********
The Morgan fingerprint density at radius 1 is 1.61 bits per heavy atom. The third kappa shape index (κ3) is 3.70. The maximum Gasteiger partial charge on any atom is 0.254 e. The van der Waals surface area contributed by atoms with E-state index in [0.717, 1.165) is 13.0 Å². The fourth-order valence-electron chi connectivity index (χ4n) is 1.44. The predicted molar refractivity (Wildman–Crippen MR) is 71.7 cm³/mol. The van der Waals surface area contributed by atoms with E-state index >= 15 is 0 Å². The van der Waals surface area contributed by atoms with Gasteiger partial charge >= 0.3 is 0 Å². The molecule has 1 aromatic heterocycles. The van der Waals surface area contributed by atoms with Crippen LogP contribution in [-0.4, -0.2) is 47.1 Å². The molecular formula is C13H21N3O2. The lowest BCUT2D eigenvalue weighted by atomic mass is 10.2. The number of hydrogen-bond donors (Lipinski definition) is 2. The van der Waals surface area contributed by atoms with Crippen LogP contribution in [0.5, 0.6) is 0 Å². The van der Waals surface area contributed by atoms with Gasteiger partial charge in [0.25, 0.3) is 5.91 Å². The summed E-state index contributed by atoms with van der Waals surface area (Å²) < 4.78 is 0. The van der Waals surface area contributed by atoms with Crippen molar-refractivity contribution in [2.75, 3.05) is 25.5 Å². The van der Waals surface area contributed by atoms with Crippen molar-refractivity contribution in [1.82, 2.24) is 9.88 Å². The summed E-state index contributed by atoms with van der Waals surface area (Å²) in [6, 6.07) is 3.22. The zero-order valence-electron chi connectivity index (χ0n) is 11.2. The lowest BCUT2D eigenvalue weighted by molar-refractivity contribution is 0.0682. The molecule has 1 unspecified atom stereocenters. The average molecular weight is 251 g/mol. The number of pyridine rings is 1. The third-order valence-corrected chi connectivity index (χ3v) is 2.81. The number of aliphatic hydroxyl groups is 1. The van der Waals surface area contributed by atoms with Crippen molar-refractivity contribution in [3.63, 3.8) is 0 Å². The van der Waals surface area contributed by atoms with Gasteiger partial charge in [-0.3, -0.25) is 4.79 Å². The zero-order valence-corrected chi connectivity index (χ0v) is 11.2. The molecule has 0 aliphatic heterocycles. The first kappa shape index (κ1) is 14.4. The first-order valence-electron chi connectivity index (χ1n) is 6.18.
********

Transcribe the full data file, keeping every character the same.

The Morgan fingerprint density at radius 1 is 1.61 bits per heavy atom. The third kappa shape index (κ3) is 3.70. The maximum Gasteiger partial charge on any atom is 0.254 e. The van der Waals surface area contributed by atoms with E-state index in [0.717, 1.165) is 13.0 Å². The fourth-order valence-electron chi connectivity index (χ4n) is 1.44. The predicted molar refractivity (Wildman–Crippen MR) is 71.7 cm³/mol. The van der Waals surface area contributed by atoms with E-state index >= 15 is 0 Å². The van der Waals surface area contributed by atoms with Gasteiger partial charge >= 0.3 is 0 Å². The molecule has 1 aromatic heterocycles. The van der Waals surface area contributed by atoms with Crippen LogP contribution in [-0.4, -0.2) is 47.1 Å². The molecular formula is C13H21N3O2. The lowest BCUT2D eigenvalue weighted by atomic mass is 10.2. The number of hydrogen-bond donors (Lipinski definition) is 2. The van der Waals surface area contributed by atoms with Crippen LogP contribution in [0.5, 0.6) is 0 Å². The van der Waals surface area contributed by atoms with Gasteiger partial charge in [0.25, 0.3) is 5.91 Å². The summed E-state index contributed by atoms with van der Waals surface area (Å²) < 4.78 is 0. The van der Waals surface area contributed by atoms with Crippen molar-refractivity contribution in [2.75, 3.05) is 25.5 Å². The van der Waals surface area contributed by atoms with Crippen molar-refractivity contribution in [1.82, 2.24) is 9.88 Å². The summed E-state index contributed by atoms with van der Waals surface area (Å²) in [6, 6.07) is 3.22. The zero-order valence-electron chi connectivity index (χ0n) is 11.2. The lowest BCUT2D eigenvalue weighted by molar-refractivity contribution is 0.0682. The molecule has 1 unspecified atom stereocenters. The average molecular weight is 251 g/mol. The number of pyridine rings is 1. The third-order valence-corrected chi connectivity index (χ3v) is 2.81. The number of aliphatic hydroxyl groups is 1. The van der Waals surface area contributed by atoms with Crippen molar-refractivity contribution in [3.63, 3.8) is 0 Å². The van der Waals surface area contributed by atoms with Gasteiger partial charge in [-0.3, -0.25) is 4.79 Å². The zero-order valence-corrected chi connectivity index (χ0v) is 11.2. The molecule has 0 aliphatic heterocycles. The first kappa shape index (κ1) is 14.4. The first-order valence-electron chi connectivity index (χ1n) is 6.18.